The prior art, however, does include teachings relative to at least the second of the above noted problems and includes one known barley processing method to provide a purified beta glucan content barley fraction. This known processing method involves an extremely expensive and wet processing method and is described in U.S. Pat. No. 4,804,545 entitled Production of Beta Glucan, Bran, Protein, Oil and Maltose Syrup from Waxy Barley (issued Feb. 14, 1989 to Goering et al.). The wet processing techniques therein described involve improvements in wet barley processing methods described in U.S. Pat. Nos. 4,311,714 and 4,428,967. However, no commercial facility now exists which can practice the process on a commercial scale; that is, the method cannot be used with existing milling equipment. Moreover, yields are low. Finally, the high soluble fiber material obtained has gum-like properties which make the soluble fiber difficult to incorporate at high levels in a puffed cereal.

Other high fiber food products containing various fiber sources are well known. For example, U.S. Pat. No. 4,568,557, to Becker et al., discloses a snack food product prepared by pre-mixing a dietary fiber with a food grade oil; premixing a compound coating containing a fractionated fat, sweetener, milk solids, yogurt, and a flavoring agent; blending the two pre-mixtures and adding a cereal product and a dried fruit or nut; and extruding the resulting mixture into a desired shape.

European patent application No. 0068229, to Kleinert, discloses the addition of the seed coats (episperm) of cocoa beans in finely powdered form, to dough, bread, snacks, and chocolate to increase bulk and stimulate the intestinal tract.

U.S. Pat. No. 4,348,379, to Kowalsky, discloses a dietetic composition for natural digestion regulation containing whole fleawort seeds, whole linseed, wheat bran, lactose, a binding agent based on natural rubber, flavor and food color additives. The preferred binding agent is gum arabic.

While these references disclose compositions of improved palatability, the taste of most products, especially R-T-E cereals, containing a sufficient amount of fiber, especially soluble, to be efficacious continues to be a problem. Those products which are particularly rich in fiber generally employ a fat or oil to increase the palatability of the products to mask partially the dryness and/or grittiness of most fiber sources.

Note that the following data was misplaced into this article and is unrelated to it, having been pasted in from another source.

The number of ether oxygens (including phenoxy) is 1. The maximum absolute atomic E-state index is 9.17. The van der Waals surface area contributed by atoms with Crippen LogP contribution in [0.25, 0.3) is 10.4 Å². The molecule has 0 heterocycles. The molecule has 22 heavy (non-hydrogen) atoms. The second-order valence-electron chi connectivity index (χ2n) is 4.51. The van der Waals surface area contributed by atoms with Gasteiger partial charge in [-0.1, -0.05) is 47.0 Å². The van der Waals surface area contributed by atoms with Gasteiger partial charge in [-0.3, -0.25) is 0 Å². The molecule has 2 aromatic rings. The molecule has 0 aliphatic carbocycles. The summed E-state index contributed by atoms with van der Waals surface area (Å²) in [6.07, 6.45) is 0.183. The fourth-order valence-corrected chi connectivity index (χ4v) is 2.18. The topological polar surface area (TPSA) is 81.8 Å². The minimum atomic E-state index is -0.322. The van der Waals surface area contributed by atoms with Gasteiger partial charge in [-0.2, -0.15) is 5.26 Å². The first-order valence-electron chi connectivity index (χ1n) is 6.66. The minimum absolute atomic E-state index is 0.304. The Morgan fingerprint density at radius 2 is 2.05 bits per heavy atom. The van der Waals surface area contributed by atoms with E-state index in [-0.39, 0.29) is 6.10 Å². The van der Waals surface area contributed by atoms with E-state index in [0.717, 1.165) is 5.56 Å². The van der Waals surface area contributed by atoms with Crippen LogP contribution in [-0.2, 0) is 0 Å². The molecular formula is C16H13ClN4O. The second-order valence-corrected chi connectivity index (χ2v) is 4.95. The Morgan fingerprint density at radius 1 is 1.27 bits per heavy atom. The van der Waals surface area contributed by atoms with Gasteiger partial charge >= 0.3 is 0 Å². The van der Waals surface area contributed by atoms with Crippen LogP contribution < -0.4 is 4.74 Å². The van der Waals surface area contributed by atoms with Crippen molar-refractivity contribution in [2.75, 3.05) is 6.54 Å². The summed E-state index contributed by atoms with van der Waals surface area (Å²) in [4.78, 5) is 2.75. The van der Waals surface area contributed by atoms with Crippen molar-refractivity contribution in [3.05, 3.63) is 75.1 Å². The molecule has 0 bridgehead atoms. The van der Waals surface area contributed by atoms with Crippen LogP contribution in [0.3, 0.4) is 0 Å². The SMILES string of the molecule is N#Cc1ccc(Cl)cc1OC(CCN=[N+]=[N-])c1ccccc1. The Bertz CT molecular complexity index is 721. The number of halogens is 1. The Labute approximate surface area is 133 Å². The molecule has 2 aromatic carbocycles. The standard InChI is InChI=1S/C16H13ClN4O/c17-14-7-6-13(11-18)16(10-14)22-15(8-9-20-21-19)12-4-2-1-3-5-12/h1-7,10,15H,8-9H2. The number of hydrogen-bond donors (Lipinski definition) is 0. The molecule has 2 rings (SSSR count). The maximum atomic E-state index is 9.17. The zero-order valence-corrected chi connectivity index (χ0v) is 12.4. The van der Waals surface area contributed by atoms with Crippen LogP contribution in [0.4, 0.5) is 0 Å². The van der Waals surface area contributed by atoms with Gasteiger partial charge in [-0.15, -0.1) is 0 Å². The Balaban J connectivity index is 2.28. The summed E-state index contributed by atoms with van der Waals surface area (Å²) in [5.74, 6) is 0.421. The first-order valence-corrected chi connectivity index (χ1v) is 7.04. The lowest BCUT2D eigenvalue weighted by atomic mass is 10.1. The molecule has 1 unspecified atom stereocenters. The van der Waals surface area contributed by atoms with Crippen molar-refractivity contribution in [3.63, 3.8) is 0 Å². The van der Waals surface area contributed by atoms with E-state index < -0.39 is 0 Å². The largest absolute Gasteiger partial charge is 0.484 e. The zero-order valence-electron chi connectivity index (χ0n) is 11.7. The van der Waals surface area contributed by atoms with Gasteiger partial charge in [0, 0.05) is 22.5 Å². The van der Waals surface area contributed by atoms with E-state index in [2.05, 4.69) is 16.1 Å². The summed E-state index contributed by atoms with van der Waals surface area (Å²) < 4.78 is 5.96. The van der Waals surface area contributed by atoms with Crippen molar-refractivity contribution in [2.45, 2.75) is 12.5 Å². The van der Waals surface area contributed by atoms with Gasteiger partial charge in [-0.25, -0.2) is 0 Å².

Thus, it is quite surprising that a high soluble fiber, high insoluble fiber, crunchy, organoleptically pleasing efficacious R-T-E cereal can be obtained which does not require high levels of a fat ingredient.

In one method aspect, the present invention provides methods for preparing such novel R-T-E cereal products. In another method aspect, the present invention resides in methods for reducing people's blood serum cholesterol by a regimen of once daily consumption of the present R-T-E cereals.

SUMMARY OF THE INVENTION

In its product aspect, the present invention resides in cooked cereal dough compositions useful for the preparation of puffed, barley R-T-E cereals or other cereal products which nonetheless have high levels of soluble fiber, to pellet/intermediate products and to the finished R-T-E puffed cereals themselves.

The cereal compositions have a soluble fiber content of about 1 to 5.5g/oz or about 3% to 20%. The insoluble fiber content is less than about 1 g/oz or about 7% or below. The soluble fiber to insoluble fiber weight ratio is at least about 1:1. The total fat content of the cereal composition is less than about 4%. The cereal comprises about 30% to 90% of a barley flour high in soluble fiber. The cereals essentially comprise less than about 7% oat beta glucan.

In another product aspect, the present invention resides in pellets or half products useful in the preparation of puffed R-T-E cereals or puffed fried snacks. The pellets have moisture contents ranging from about 9% to 13%. The present pellets are especially useful in the provision of R-T-E cereals. The R-T-E cereals are characterized by bulk densities of about 0.05 to 0.15 g/cc.

In its method aspect, the present invention resides in methods for forming the cooked cereal doughs, pellets and R-T-E cereals. The present methods comprise the essential steps of A) forming an homogeneous mixture of dry cereal ingredients and controlled amounts of water, B) cooking the blend to form a cooked cereal dough, C) forming the dough into shaped and sized pieces to form cereal pellets, D) drying the pellets, and E) puffing the pellets to form the present R-T-E cereals.